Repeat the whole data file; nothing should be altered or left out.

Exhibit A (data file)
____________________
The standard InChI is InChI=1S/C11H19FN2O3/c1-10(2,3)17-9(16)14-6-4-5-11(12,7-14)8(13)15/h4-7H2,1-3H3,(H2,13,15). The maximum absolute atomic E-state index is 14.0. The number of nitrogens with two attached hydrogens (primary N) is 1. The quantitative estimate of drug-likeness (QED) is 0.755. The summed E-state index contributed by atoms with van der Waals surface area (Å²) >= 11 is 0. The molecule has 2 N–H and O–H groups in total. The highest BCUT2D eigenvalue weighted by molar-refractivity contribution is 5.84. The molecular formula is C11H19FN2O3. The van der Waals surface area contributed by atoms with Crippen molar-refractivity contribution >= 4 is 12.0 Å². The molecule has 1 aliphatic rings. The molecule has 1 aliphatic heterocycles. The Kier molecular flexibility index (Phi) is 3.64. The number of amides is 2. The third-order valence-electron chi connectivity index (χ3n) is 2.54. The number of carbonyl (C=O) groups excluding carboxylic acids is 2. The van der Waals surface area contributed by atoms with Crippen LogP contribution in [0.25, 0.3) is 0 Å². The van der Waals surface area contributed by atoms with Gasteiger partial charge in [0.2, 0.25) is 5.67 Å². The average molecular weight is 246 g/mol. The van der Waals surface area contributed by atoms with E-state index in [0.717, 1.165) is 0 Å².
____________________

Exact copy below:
The standard InChI is InChI=1S/C11H19FN2O3/c1-10(2,3)17-9(16)14-6-4-5-11(12,7-14)8(13)15/h4-7H2,1-3H3,(H2,13,15). The maximum absolute atomic E-state index is 14.0. The number of nitrogens with two attached hydrogens (primary N) is 1. The quantitative estimate of drug-likeness (QED) is 0.755. The summed E-state index contributed by atoms with van der Waals surface area (Å²) >= 11 is 0. The molecule has 2 N–H and O–H groups in total. The highest BCUT2D eigenvalue weighted by molar-refractivity contribution is 5.84. The molecular formula is C11H19FN2O3. The van der Waals surface area contributed by atoms with Crippen molar-refractivity contribution >= 4 is 12.0 Å². The molecule has 1 aliphatic rings. The molecule has 1 aliphatic heterocycles. The Kier molecular flexibility index (Phi) is 3.64. The number of amides is 2. The third-order valence-electron chi connectivity index (χ3n) is 2.54. The number of carbonyl (C=O) groups excluding carboxylic acids is 2. The van der Waals surface area contributed by atoms with Crippen LogP contribution in [0.25, 0.3) is 0 Å². The van der Waals surface area contributed by atoms with Gasteiger partial charge in [0.2, 0.25) is 5.67 Å². The average molecular weight is 246 g/mol. The van der Waals surface area contributed by atoms with E-state index in [0.717, 1.165) is 0 Å².